Hardware GBA Volume Potentiometer weird behaviour

Kurai_496

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Hi guys, I am fixing a GBA which suffered some corrosive damage to the board. After cleaning and repairing I noticed no soud at all.
So as I did in any other Gameboy restore I replaced the speaker but instead of giving crispy "loud" sound it went with super low volume. I examined the volume pot (which felt only a bit grainy) and having some new spare I decided to replace it. When carefully removing it I noticed some pads lifting up when warming the solder.. after removing I've seen some corrosion under them, that's why they unglued from the board.

I've seen on the internet an image of how the traces should have been and and used some wires to get the volume pot pins right where they should be.

Problem is.. from schematics I see they use not all 5 pins but only 3. Lets call V2 the mid, V1 and V3 the outers. For reference lets call P1 P2 P3 P4 P5 the real pins on the potentiometer. (so V1 = P1 , V2 = P3 , V3 = P5)

My damaged pads where P2 P3 P4 so.. looking at the schematics and at a pic with exposed traces only P3 should have been connected.
I connected P3 to Amp IC pin10 as it should and it has some sound but super low as said and sound wheel does not work in increasing or decreasing it. BUT if I connect P3 to P4 it begin to sould loud and crispy, and the volume wheel works flawlessy! On the loudspeaker and headphones too.

Looking at schematics and board picture with traces exposed it makes no sense..Does someone knows why? Looking at schematics..that pin is not even connected anywhere. Can it be because of the new pot being different from oem as internal traces? I bought from ebay..it said compatible with gba and gbc. The pot is good . i tried two and do the same.
Oh, one last thing.. I checked with my multimeter and the weird thing is if I check with only P3 it gives me about 20 ohm at max and about 9 on minimum.. if I join those 2 pins.. it can get down to about 3 ohm.
It has sense because of ohm law but.. still does not have sense on that GBA board.. I tried to find correc voltage/resistence values but no luck anywhere.. only something about the color but it uses the pot in a different way..so its useless.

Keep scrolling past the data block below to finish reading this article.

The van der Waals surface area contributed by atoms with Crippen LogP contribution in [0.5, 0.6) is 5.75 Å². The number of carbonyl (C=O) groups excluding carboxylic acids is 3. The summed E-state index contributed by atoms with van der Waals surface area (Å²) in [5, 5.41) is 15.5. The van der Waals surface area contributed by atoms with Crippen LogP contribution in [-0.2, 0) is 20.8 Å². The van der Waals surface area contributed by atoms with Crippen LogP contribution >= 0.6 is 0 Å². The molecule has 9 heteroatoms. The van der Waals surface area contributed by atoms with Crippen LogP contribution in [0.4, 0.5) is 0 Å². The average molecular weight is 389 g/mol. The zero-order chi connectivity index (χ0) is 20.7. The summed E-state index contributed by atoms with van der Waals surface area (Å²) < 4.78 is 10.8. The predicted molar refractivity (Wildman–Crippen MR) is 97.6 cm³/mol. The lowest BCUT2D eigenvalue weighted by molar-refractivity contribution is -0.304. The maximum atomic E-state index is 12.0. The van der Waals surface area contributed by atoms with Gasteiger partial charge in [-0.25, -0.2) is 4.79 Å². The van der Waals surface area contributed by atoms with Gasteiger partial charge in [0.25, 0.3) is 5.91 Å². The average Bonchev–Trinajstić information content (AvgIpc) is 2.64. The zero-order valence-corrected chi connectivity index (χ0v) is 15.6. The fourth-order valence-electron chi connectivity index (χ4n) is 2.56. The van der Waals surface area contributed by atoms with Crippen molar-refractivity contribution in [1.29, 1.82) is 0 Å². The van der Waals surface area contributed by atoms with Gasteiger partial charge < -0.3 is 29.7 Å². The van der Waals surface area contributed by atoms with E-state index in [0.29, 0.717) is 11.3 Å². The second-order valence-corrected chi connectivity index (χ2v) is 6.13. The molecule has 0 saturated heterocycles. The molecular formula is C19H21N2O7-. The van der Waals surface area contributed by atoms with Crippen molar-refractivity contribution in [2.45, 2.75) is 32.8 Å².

For who is wondering why I am asking such a complicated question if the console works ok.. well its because it work in a way it was not supposed to do.. so I'd like to understand why. It would be a shame if this "mod" will mess the little amp or something else..

Thanks
 
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FAST6191

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I have seen some replacement pots say you need to bridge pins depending upon the device you are installing it on, or use alt points; many replacements being more concerned with fitting and being more or less in the right range than being drop in replacements.

Without looking at your replacements/poking it with a multimeter I don't know what the internals will look like (5 pin stuff is often aimed at stereo audio type setups where you want the resistances to be able to changed coupled to each other such that one does not end up louder than the other but also spare cross talk between the channels).

I would not worry either; if you shorted something out then it would be max volume or none at all and the wheel would not work. You might have even got a bit of a volume boost.

https://www.petervis.com/walkmans/sanyo-mgr-80/stereo-potentiometer-repair.html might also be of interest.
 

Kurai_496

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Hi, thank you for your useful answer!!!
Unfortunately the OEM one was in really bad shape so I had not the possibility to check it properly.
Btw, after reading your answer I had a look with my multimeter at one of the replacement pots I have as spares:
looking at the pot from the wheel to the contacts and on upper side.. I can say that first 3 pins are joined together, then I got 9to20 ohm from pin 3 to pin 1, and 0 to 9 ohm from pin2 to pin3. (the 2 pins I joined in the GBA are pin2 and pin3 (from schematics pin 2 seems to not being connected to anything.).

Oh ok, so you think my little jump does not involve any unhealty short right? Glad to know! I was worried about it!
I've read the linked article and I thank you for it! It packs a lot of useful info about those rotary pots! Now things are definitely clear than before!
Thanks a lot!
 
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